A quick look at user reviews online will reveal a completely different story.
The JLab Epic 2’s durability is a problem. The JLab Epic 2 is not a wireless earbud that has received good user reviews, especially at this price point. It’s impossible to fit too much technology in such a small space.
It’s something you should be aware of. Although the 1-year warranty provides some assurance, you probably want your $100 earbuds for longer than that. And honestly, it’s as reliable as a coin flip to know if they will last or not.
Battery life is the only thing that makes it last. It’s advertised at 12 hours but consistently delivers at least 10 hours. The battery can be charged in just 4 hours from empty to full.
The Epic 2 earbuds come with Bluetooth 4.0, and more importantly, AptX. AptX, an audio compression codec, makes wireless music infinitely more enjoyable by reducing latency, bit rate, without affecting audio quality. It also solves Bluetooth’s bandwidth problem.
It must work on both the receiver and transmitter. Unfortunately, Apple omitted AptX in its iPhones. AptX is a feature that’s found in most new Android phones. It makes headphones very worthwhile, but iPhone users won’t get the best quality.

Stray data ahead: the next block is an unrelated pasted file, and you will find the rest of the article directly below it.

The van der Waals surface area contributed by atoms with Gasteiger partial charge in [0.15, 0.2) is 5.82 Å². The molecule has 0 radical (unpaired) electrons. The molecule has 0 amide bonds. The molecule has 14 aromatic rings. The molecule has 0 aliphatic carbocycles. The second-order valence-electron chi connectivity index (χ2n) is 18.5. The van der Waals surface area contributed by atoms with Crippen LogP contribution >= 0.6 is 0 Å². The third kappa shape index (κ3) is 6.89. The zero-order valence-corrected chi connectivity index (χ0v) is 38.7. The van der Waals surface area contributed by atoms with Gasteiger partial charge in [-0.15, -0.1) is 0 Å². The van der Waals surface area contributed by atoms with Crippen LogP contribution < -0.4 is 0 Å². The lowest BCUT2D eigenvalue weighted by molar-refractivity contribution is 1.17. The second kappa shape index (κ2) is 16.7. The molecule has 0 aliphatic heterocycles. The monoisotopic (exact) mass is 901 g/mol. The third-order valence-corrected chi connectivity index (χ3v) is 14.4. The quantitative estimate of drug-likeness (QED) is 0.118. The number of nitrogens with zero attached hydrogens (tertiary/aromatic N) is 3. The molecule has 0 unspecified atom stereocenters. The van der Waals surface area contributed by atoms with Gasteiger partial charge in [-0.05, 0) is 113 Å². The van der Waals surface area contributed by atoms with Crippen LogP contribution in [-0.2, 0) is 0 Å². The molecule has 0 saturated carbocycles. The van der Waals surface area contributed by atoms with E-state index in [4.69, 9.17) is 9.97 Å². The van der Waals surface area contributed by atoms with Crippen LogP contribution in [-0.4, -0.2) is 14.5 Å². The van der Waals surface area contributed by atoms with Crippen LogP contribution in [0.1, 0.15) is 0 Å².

This means that you won’t get what you pay for if your iPhone is an iPhone user. It’s a shame because the headphones are not to blame, but it is what it IS.
These earbuds also come with Beacon Signal Technology, which reduces interference. Although both devices will benefit from this technology, the effects are a bit dubious.
This is an excellent place to mention the microphone, which is neatly placed with the in-line controller. Although the microphone is not bad in itself, its positioning is poor. If you don’t use the microphone hands-free, you won’t have fun with the person you are talking to. It’s too far from your lips.
Two things to remember when evaluating Epic 2’s sound quality
These earbuds can be worn while you exercise. Jlab quality is not as crucial as with a regular pair of earbuds. It is essential to have the proper sound isolation and fit that the volume can easily be increased without causing distortion.
Remember that these are wireless headphones. Wireless technology is often viewed as a positive because of its convenience. You’ll need the convenience of wireless earbuds while running or going to the gym.
However, wireless technology comes with its limitations: reduced audio quality and lag and the risk of signal interference.
Although the Beacon Signal Technology prevents interference, the AptX will decide if you buy them. Without it, the headphones lose a lot in value. AptX is turned on in this paragraph to evaluate the quality.